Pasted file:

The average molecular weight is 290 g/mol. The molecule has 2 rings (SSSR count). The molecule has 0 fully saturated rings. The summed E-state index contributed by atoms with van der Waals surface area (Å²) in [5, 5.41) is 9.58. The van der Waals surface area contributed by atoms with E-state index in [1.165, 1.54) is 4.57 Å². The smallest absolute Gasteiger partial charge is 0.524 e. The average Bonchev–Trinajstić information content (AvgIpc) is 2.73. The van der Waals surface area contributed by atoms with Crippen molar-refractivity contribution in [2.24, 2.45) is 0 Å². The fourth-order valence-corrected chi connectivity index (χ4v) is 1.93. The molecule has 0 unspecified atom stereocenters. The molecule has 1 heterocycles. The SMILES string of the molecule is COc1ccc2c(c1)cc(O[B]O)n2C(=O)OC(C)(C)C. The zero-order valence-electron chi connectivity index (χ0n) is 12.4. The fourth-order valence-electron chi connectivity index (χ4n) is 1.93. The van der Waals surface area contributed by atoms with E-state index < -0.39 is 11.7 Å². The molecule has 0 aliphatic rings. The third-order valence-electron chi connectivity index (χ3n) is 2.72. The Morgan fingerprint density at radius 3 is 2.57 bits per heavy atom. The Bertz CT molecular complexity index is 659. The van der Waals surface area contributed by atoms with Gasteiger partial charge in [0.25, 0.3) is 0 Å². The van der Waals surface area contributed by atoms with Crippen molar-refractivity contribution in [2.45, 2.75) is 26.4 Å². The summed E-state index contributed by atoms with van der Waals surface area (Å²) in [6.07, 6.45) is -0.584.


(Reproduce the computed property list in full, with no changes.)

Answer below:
The average molecular weight is 290 g/mol. The molecule has 2 rings (SSSR count). The molecule has 0 fully saturated rings. The summed E-state index contributed by atoms with van der Waals surface area (Å²) in [5, 5.41) is 9.58. The van der Waals surface area contributed by atoms with E-state index in [1.165, 1.54) is 4.57 Å². The smallest absolute Gasteiger partial charge is 0.524 e. The average Bonchev–Trinajstić information content (AvgIpc) is 2.73. The van der Waals surface area contributed by atoms with Crippen molar-refractivity contribution in [2.24, 2.45) is 0 Å². The fourth-order valence-corrected chi connectivity index (χ4v) is 1.93. The molecule has 0 unspecified atom stereocenters. The molecule has 1 heterocycles. The SMILES string of the molecule is COc1ccc2c(c1)cc(O[B]O)n2C(=O)OC(C)(C)C. The zero-order valence-electron chi connectivity index (χ0n) is 12.4. The fourth-order valence-electron chi connectivity index (χ4n) is 1.93. The van der Waals surface area contributed by atoms with E-state index < -0.39 is 11.7 Å². The molecule has 0 aliphatic rings. The third-order valence-electron chi connectivity index (χ3n) is 2.72. The Morgan fingerprint density at radius 3 is 2.57 bits per heavy atom. The Bertz CT molecular complexity index is 659. The van der Waals surface area contributed by atoms with Gasteiger partial charge in [0.25, 0.3) is 0 Å². The van der Waals surface area contributed by atoms with Crippen molar-refractivity contribution in [2.45, 2.75) is 26.4 Å². The summed E-state index contributed by atoms with van der Waals surface area (Å²) in [6.07, 6.45) is -0.584.